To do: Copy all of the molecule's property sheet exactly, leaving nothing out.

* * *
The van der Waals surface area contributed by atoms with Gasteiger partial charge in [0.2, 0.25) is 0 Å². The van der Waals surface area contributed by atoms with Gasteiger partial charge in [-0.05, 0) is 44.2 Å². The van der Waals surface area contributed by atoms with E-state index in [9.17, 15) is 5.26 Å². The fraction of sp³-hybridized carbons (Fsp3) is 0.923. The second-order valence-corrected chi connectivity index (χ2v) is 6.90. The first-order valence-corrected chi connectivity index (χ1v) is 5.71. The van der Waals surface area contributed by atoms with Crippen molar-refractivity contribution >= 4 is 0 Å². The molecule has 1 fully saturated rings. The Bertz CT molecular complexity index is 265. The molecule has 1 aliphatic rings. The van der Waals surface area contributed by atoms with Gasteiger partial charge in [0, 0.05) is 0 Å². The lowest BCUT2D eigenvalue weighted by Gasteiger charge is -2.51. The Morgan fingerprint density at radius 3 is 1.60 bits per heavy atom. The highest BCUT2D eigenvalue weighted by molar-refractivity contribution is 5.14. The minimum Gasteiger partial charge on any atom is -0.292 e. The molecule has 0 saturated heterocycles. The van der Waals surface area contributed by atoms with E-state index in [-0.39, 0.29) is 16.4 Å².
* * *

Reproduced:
The van der Waals surface area contributed by atoms with Gasteiger partial charge in [0.2, 0.25) is 0 Å². The van der Waals surface area contributed by atoms with Gasteiger partial charge in [-0.05, 0) is 44.2 Å². The van der Waals surface area contributed by atoms with E-state index in [9.17, 15) is 5.26 Å². The fraction of sp³-hybridized carbons (Fsp3) is 0.923. The second-order valence-corrected chi connectivity index (χ2v) is 6.90. The first-order valence-corrected chi connectivity index (χ1v) is 5.71. The van der Waals surface area contributed by atoms with Crippen molar-refractivity contribution >= 4 is 0 Å². The molecule has 1 fully saturated rings. The Bertz CT molecular complexity index is 265. The molecule has 1 aliphatic rings. The van der Waals surface area contributed by atoms with Gasteiger partial charge in [0, 0.05) is 0 Å². The lowest BCUT2D eigenvalue weighted by Gasteiger charge is -2.51. The Morgan fingerprint density at radius 3 is 1.60 bits per heavy atom. The highest BCUT2D eigenvalue weighted by molar-refractivity contribution is 5.14. The minimum Gasteiger partial charge on any atom is -0.292 e. The molecule has 0 saturated heterocycles. The van der Waals surface area contributed by atoms with E-state index in [-0.39, 0.29) is 16.4 Å².